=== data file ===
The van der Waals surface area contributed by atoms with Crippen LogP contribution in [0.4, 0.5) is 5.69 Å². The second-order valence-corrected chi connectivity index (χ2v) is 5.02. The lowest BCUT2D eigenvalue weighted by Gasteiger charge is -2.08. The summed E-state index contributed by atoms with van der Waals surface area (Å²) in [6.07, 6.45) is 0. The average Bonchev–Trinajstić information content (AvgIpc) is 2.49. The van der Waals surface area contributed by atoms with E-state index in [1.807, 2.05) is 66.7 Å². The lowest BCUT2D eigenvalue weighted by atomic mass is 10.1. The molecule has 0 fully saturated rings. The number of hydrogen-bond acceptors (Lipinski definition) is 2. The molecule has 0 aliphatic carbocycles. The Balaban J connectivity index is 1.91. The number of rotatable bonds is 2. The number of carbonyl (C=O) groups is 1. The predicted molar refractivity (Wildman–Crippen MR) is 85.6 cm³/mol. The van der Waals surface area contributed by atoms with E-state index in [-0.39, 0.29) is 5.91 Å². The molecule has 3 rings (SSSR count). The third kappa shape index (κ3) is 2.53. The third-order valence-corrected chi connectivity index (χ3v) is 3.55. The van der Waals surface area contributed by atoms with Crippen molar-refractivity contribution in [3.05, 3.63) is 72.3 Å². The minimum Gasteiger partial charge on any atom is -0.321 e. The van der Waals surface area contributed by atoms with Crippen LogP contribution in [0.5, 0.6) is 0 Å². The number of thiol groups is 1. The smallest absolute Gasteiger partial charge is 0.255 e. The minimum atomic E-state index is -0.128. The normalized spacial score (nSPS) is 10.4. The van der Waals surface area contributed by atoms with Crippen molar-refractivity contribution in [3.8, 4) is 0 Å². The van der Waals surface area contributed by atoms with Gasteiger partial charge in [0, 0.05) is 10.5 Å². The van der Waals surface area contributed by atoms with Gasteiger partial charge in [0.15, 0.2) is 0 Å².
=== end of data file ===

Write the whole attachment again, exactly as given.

The van der Waals surface area contributed by atoms with Crippen LogP contribution in [0.4, 0.5) is 5.69 Å². The second-order valence-corrected chi connectivity index (χ2v) is 5.02. The lowest BCUT2D eigenvalue weighted by Gasteiger charge is -2.08. The summed E-state index contributed by atoms with van der Waals surface area (Å²) in [6.07, 6.45) is 0. The average Bonchev–Trinajstić information content (AvgIpc) is 2.49. The van der Waals surface area contributed by atoms with E-state index in [1.807, 2.05) is 66.7 Å². The lowest BCUT2D eigenvalue weighted by atomic mass is 10.1. The molecule has 0 fully saturated rings. The number of hydrogen-bond acceptors (Lipinski definition) is 2. The molecule has 0 aliphatic carbocycles. The Balaban J connectivity index is 1.91. The number of rotatable bonds is 2. The number of carbonyl (C=O) groups is 1. The predicted molar refractivity (Wildman–Crippen MR) is 85.6 cm³/mol. The van der Waals surface area contributed by atoms with E-state index in [-0.39, 0.29) is 5.91 Å². The molecule has 3 rings (SSSR count). The third kappa shape index (κ3) is 2.53. The third-order valence-corrected chi connectivity index (χ3v) is 3.55. The van der Waals surface area contributed by atoms with Crippen molar-refractivity contribution in [3.05, 3.63) is 72.3 Å². The minimum Gasteiger partial charge on any atom is -0.321 e. The van der Waals surface area contributed by atoms with Crippen LogP contribution in [0.5, 0.6) is 0 Å². The number of thiol groups is 1. The smallest absolute Gasteiger partial charge is 0.255 e. The minimum atomic E-state index is -0.128. The normalized spacial score (nSPS) is 10.4. The van der Waals surface area contributed by atoms with Crippen molar-refractivity contribution in [3.8, 4) is 0 Å². The van der Waals surface area contributed by atoms with Gasteiger partial charge in [0, 0.05) is 10.5 Å². The van der Waals surface area contributed by atoms with Gasteiger partial charge in [0.15, 0.2) is 0 Å².